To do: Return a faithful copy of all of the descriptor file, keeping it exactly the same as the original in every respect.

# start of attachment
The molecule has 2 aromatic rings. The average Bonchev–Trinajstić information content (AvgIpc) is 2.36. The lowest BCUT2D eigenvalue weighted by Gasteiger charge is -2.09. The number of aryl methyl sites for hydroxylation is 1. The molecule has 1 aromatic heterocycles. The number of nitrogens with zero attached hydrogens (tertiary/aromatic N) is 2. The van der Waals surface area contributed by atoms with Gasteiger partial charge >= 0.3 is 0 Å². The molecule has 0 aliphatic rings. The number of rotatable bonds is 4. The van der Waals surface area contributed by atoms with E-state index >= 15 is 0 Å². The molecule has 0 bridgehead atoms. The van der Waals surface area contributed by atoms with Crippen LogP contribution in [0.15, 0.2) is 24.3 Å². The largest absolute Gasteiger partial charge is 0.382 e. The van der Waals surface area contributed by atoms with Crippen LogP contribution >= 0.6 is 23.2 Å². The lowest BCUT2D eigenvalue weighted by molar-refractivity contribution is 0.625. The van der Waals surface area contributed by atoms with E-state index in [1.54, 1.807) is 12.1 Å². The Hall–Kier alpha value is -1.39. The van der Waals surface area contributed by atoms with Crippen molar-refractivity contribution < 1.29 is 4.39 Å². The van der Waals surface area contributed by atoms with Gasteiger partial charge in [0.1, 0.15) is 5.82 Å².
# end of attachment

The molecule has 2 aromatic rings. The average Bonchev–Trinajstić information content (AvgIpc) is 2.36. The lowest BCUT2D eigenvalue weighted by Gasteiger charge is -2.09. The number of aryl methyl sites for hydroxylation is 1. The molecule has 1 aromatic heterocycles. The number of nitrogens with zero attached hydrogens (tertiary/aromatic N) is 2. The van der Waals surface area contributed by atoms with Gasteiger partial charge >= 0.3 is 0 Å². The molecule has 0 aliphatic rings. The number of rotatable bonds is 4. The van der Waals surface area contributed by atoms with E-state index >= 15 is 0 Å². The molecule has 0 bridgehead atoms. The van der Waals surface area contributed by atoms with Crippen LogP contribution in [0.15, 0.2) is 24.3 Å². The largest absolute Gasteiger partial charge is 0.382 e. The van der Waals surface area contributed by atoms with Crippen LogP contribution >= 0.6 is 23.2 Å². The lowest BCUT2D eigenvalue weighted by molar-refractivity contribution is 0.625. The van der Waals surface area contributed by atoms with E-state index in [1.54, 1.807) is 12.1 Å². The Hall–Kier alpha value is -1.39. The van der Waals surface area contributed by atoms with Crippen molar-refractivity contribution < 1.29 is 4.39 Å². The van der Waals surface area contributed by atoms with Gasteiger partial charge in [0.1, 0.15) is 5.82 Å².